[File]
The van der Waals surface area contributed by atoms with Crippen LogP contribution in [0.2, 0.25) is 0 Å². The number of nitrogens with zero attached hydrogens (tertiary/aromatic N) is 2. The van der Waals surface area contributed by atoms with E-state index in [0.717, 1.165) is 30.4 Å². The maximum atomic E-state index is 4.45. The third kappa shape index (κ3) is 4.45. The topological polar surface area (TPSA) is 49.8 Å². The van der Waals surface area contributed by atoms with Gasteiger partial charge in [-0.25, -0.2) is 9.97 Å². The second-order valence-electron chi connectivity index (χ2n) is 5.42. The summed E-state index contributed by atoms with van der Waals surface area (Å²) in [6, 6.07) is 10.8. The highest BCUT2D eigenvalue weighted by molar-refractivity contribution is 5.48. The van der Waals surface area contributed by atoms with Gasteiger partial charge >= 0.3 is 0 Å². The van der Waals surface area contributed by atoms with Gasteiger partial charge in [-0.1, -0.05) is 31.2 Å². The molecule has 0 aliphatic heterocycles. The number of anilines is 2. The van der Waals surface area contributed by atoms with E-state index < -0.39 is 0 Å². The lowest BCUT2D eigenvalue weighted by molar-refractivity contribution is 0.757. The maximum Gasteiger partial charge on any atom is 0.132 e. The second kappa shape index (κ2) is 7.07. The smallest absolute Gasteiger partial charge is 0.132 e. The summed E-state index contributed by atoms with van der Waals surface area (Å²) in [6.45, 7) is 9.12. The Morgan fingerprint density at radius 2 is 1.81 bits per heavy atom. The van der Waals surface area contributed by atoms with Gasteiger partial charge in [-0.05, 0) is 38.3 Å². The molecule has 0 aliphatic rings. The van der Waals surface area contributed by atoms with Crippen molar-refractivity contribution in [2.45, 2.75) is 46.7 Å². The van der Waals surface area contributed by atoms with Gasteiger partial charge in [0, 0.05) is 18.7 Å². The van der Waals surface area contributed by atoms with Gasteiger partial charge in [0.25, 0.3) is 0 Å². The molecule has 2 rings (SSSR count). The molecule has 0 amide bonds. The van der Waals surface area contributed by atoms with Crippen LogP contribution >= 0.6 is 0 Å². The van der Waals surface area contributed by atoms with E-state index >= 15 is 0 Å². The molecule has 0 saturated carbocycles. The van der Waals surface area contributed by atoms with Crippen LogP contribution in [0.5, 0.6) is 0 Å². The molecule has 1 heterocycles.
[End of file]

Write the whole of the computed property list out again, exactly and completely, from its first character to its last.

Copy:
The van der Waals surface area contributed by atoms with Crippen LogP contribution in [0.2, 0.25) is 0 Å². The number of nitrogens with zero attached hydrogens (tertiary/aromatic N) is 2. The van der Waals surface area contributed by atoms with E-state index in [0.717, 1.165) is 30.4 Å². The maximum atomic E-state index is 4.45. The third kappa shape index (κ3) is 4.45. The topological polar surface area (TPSA) is 49.8 Å². The van der Waals surface area contributed by atoms with Gasteiger partial charge in [-0.25, -0.2) is 9.97 Å². The second-order valence-electron chi connectivity index (χ2n) is 5.42. The summed E-state index contributed by atoms with van der Waals surface area (Å²) in [6, 6.07) is 10.8. The highest BCUT2D eigenvalue weighted by molar-refractivity contribution is 5.48. The van der Waals surface area contributed by atoms with Gasteiger partial charge >= 0.3 is 0 Å². The van der Waals surface area contributed by atoms with Gasteiger partial charge in [-0.1, -0.05) is 31.2 Å². The molecule has 0 aliphatic heterocycles. The number of anilines is 2. The van der Waals surface area contributed by atoms with E-state index < -0.39 is 0 Å². The lowest BCUT2D eigenvalue weighted by molar-refractivity contribution is 0.757. The maximum Gasteiger partial charge on any atom is 0.132 e. The second kappa shape index (κ2) is 7.07. The smallest absolute Gasteiger partial charge is 0.132 e. The summed E-state index contributed by atoms with van der Waals surface area (Å²) in [6.45, 7) is 9.12. The Morgan fingerprint density at radius 2 is 1.81 bits per heavy atom. The van der Waals surface area contributed by atoms with Gasteiger partial charge in [-0.05, 0) is 38.3 Å². The molecule has 0 aliphatic rings. The van der Waals surface area contributed by atoms with Crippen molar-refractivity contribution in [2.45, 2.75) is 46.7 Å². The van der Waals surface area contributed by atoms with Gasteiger partial charge in [0, 0.05) is 18.7 Å². The van der Waals surface area contributed by atoms with Gasteiger partial charge in [0.25, 0.3) is 0 Å². The molecule has 2 rings (SSSR count). The molecule has 0 amide bonds. The van der Waals surface area contributed by atoms with Crippen LogP contribution >= 0.6 is 0 Å². The van der Waals surface area contributed by atoms with E-state index >= 15 is 0 Å². The molecule has 0 saturated carbocycles. The van der Waals surface area contributed by atoms with Crippen LogP contribution in [0.5, 0.6) is 0 Å². The molecule has 1 heterocycles.